The Supreme Court has awarded damages of GHC 100,000 against Agricultural Development Bank (adb) for wrongfully terminating an employee’s contract.
In 2012, the employee, Abena Pokua Ackah, who is the applicant, was handed a letter by adb which indicated that her appointment had been terminated for gross misconduct, and for bringing the name of the bank into disrepute.
“You will be paid an amount equivalent to three months basic salary in lieu of notice as well as other benefits due to you in accordance with the terms of your employment less your indebtedness to the bank,” portions of the letter indicated.
However, Pokua Ackah, who felt her rights had been infringed upon, subsequently sued the bank for what she described as “wrongful dismissal.”
She initiated the action at the Human Rights Division of the High Court, pursuant to Article 33(1) of the Constitution, 1992 and Order 67 of the High Court (Civil Procedure) Rules, C.1 47 2004.
What led to the dismissal
The salient facts upon which the Applicant relied upon for the trial of the action in the High Court are the following:-
Sometime in or between May and June 2011, the Applicant herein had a conversation with a certain Nana Yaw Yeboah, reputed to be a journalist. In that conversation which was allegedly secretly taped by the said Nana Yaw Yeboah, the Applicant was heard complaining about the restructuring of the Respondent Bank and the excessive bonus that was received by it’s Managing Director.
After the contents of the tape had been made known to the Applicant by the Respondents on or by 8/8/2011, she was called by the Human Resources Department to discuss her current debt profile. However, when she went, she was rather directed to meet the Board of Directors. At this meeting, an edited version of the recorded conversation was played, and the Chairman of the Respondent’s Board of Directors described the remarks of the Applicant as “vulgar, abusive and which qualified her for disciplinary action.”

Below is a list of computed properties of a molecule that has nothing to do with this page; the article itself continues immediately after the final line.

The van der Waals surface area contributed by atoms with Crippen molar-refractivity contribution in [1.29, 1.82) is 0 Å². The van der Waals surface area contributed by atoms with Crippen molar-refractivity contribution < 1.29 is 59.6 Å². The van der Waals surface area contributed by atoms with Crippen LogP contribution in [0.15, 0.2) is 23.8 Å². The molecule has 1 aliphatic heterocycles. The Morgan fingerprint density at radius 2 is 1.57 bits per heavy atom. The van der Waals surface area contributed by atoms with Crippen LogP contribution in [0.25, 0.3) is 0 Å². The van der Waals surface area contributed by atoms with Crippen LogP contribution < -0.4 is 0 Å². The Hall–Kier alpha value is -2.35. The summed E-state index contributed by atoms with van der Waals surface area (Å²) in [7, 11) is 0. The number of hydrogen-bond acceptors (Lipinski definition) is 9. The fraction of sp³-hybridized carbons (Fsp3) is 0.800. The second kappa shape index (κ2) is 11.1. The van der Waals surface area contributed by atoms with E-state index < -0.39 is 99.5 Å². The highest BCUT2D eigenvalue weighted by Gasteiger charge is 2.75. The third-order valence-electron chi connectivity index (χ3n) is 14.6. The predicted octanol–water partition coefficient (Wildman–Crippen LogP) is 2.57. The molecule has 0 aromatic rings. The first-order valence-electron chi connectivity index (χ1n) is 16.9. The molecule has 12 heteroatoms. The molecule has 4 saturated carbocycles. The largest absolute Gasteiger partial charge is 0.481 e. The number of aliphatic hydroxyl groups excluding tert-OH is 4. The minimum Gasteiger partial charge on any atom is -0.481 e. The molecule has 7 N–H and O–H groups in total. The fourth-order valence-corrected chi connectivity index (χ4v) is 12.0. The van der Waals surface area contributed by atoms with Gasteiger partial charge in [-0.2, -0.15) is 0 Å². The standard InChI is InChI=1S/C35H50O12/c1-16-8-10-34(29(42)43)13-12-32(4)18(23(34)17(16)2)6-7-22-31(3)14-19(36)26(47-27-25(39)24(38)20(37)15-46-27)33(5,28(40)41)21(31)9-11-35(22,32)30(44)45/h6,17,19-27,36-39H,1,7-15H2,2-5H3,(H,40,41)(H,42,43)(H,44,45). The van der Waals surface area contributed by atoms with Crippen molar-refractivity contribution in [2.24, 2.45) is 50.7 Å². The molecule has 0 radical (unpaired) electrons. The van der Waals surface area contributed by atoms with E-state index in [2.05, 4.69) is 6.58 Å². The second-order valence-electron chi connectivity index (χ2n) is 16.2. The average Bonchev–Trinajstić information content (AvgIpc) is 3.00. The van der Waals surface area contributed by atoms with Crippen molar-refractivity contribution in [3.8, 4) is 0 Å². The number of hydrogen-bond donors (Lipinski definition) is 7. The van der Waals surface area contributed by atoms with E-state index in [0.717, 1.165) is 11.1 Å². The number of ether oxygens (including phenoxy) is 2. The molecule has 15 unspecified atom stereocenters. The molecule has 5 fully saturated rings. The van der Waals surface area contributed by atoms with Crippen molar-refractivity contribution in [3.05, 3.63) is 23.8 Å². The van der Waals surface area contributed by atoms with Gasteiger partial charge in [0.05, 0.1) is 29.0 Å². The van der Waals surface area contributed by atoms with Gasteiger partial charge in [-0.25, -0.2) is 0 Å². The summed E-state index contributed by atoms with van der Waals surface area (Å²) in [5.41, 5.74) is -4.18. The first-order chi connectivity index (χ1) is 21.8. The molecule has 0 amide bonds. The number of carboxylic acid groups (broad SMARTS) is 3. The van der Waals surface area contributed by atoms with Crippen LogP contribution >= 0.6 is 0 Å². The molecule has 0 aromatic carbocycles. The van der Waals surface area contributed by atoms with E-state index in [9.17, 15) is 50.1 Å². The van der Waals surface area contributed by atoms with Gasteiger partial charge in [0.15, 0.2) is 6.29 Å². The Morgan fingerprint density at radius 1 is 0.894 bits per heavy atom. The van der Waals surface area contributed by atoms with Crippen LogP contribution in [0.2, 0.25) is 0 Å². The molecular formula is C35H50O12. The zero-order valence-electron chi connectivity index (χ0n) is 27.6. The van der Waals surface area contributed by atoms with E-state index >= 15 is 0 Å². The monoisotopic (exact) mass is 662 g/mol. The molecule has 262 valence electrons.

On 10th August 2011, the Applicant received a letter suspending her with half pay pending completion of the disciplinary proceedings. As stated supra, the letter described the recorded conversation and characterized her language as “vulgar, intemperate and abusive” and “criminal and defamatory.”
The letter also stated that, she had “put into the public domain false and inaccurate information” and that her behaviour amounted to willful and gross misconduct, a breach of her oath of secrecy, and a poor reflection on her integrity as an officer of the bank. She was directed to show cause why disciplinary action should not be taken against her.
On the 18th of August 2011, the Applicant reacted to the letter in two ways. The first was to file an application in the High Court for the enforcement of her fundamental rights to privacy and freedom of speech. The second was to submit a letter to the Chairman of the Respondent Bank through her Solicitors, in which she again asserted her rights to privacy and freedom of speech.
In December 2011, the Respondent appeared before the Respondents Disciplinary Committee with her Lawyer, and the recorded conversation was played again.
It had been contended by the Applicant that her Lawyer objected to the tape on grounds that the recording and use of the secretly recorded conversations in disciplinary hearings contravened her rights of privacy and freedom of speech.
The Committee invited her to comment on the contents of the tape, but beyond disputing their admissibility, she offered no further comment.
On 13th February 2012, the Respondents wrote the letter terminating the appointment of the Applicant with immediate effect.
Following this development, the applicant abandoned her previous application for the enforcement of her fundamental human rights in the High Court, and filed a fresh action in response to her dismissal at the High Court.
Applicant loses at High Court
However, the High Court presided over by Justice Edward Amoako Asante on June 7, 2012, dismissed the applicant’s application, and held that indeed the dismissal did not in anyway infringe on her freedom of speech and expression.
Applicant loses again at Court of Appeal
Feeling aggrieved and dissatisfied again, the applicant filed an appeal at the Court of Appeal, but that was also dismissed in April 2014.
Applicant wins at Supreme Court
The dissatisfied applicant then moved to the Apex Court of the land, the Supreme Court, where she secured a favaourable ruling after her reliefs were granted.
The Supreme Court in delivering its ruling said ” The applicant is granted Ghc100,000.00 damages under the violations of her rights arising from reliefs (i) and also reliefs (v) and (vi). There will however be no consequential orders in view of the nature of the procedure used by the applicant in this case as already amplified supra”.